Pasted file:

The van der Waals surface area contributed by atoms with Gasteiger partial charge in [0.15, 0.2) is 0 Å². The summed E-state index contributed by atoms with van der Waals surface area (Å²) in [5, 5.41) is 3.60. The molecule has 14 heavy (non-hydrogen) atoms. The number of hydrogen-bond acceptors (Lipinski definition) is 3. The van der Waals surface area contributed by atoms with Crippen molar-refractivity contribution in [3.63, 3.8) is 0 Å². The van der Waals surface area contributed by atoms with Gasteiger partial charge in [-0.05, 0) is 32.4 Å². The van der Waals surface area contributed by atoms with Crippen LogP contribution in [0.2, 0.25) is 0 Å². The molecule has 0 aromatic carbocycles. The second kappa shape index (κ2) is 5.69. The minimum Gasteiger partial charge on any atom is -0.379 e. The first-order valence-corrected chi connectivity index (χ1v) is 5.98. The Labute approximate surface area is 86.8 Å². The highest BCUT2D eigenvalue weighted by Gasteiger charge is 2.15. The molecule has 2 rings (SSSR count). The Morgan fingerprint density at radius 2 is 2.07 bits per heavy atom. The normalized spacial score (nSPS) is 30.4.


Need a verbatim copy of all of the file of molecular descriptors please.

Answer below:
The van der Waals surface area contributed by atoms with Gasteiger partial charge in [0.15, 0.2) is 0 Å². The summed E-state index contributed by atoms with van der Waals surface area (Å²) in [5, 5.41) is 3.60. The molecule has 14 heavy (non-hydrogen) atoms. The number of hydrogen-bond acceptors (Lipinski definition) is 3. The van der Waals surface area contributed by atoms with Crippen molar-refractivity contribution in [3.63, 3.8) is 0 Å². The van der Waals surface area contributed by atoms with Gasteiger partial charge in [-0.05, 0) is 32.4 Å². The van der Waals surface area contributed by atoms with Crippen LogP contribution in [0.2, 0.25) is 0 Å². The molecule has 0 aromatic carbocycles. The second kappa shape index (κ2) is 5.69. The minimum Gasteiger partial charge on any atom is -0.379 e. The first-order valence-corrected chi connectivity index (χ1v) is 5.98. The Labute approximate surface area is 86.8 Å². The highest BCUT2D eigenvalue weighted by Gasteiger charge is 2.15. The molecule has 2 rings (SSSR count). The Morgan fingerprint density at radius 2 is 2.07 bits per heavy atom. The normalized spacial score (nSPS) is 30.4.